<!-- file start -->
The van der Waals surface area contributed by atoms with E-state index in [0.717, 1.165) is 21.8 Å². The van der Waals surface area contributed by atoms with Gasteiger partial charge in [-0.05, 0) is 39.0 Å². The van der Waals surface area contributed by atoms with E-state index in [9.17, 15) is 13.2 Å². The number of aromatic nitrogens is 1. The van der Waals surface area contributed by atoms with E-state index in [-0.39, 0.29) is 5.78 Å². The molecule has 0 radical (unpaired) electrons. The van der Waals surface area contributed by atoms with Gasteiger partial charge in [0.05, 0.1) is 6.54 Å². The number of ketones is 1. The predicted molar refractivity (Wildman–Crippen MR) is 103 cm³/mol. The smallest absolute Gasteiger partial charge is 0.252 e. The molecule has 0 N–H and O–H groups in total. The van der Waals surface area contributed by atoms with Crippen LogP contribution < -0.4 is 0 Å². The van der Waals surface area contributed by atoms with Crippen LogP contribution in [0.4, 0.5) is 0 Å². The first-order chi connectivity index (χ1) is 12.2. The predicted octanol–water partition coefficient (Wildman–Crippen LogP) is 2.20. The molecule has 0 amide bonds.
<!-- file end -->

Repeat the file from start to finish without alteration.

The van der Waals surface area contributed by atoms with E-state index in [0.717, 1.165) is 21.8 Å². The van der Waals surface area contributed by atoms with Gasteiger partial charge in [-0.05, 0) is 39.0 Å². The van der Waals surface area contributed by atoms with E-state index in [9.17, 15) is 13.2 Å². The number of aromatic nitrogens is 1. The van der Waals surface area contributed by atoms with E-state index in [-0.39, 0.29) is 5.78 Å². The molecule has 0 radical (unpaired) electrons. The van der Waals surface area contributed by atoms with Gasteiger partial charge in [0.05, 0.1) is 6.54 Å². The number of ketones is 1. The predicted molar refractivity (Wildman–Crippen MR) is 103 cm³/mol. The smallest absolute Gasteiger partial charge is 0.252 e. The molecule has 0 N–H and O–H groups in total. The van der Waals surface area contributed by atoms with Crippen LogP contribution < -0.4 is 0 Å². The van der Waals surface area contributed by atoms with Crippen LogP contribution in [0.4, 0.5) is 0 Å². The first-order chi connectivity index (χ1) is 12.2. The predicted octanol–water partition coefficient (Wildman–Crippen LogP) is 2.20. The molecule has 0 amide bonds.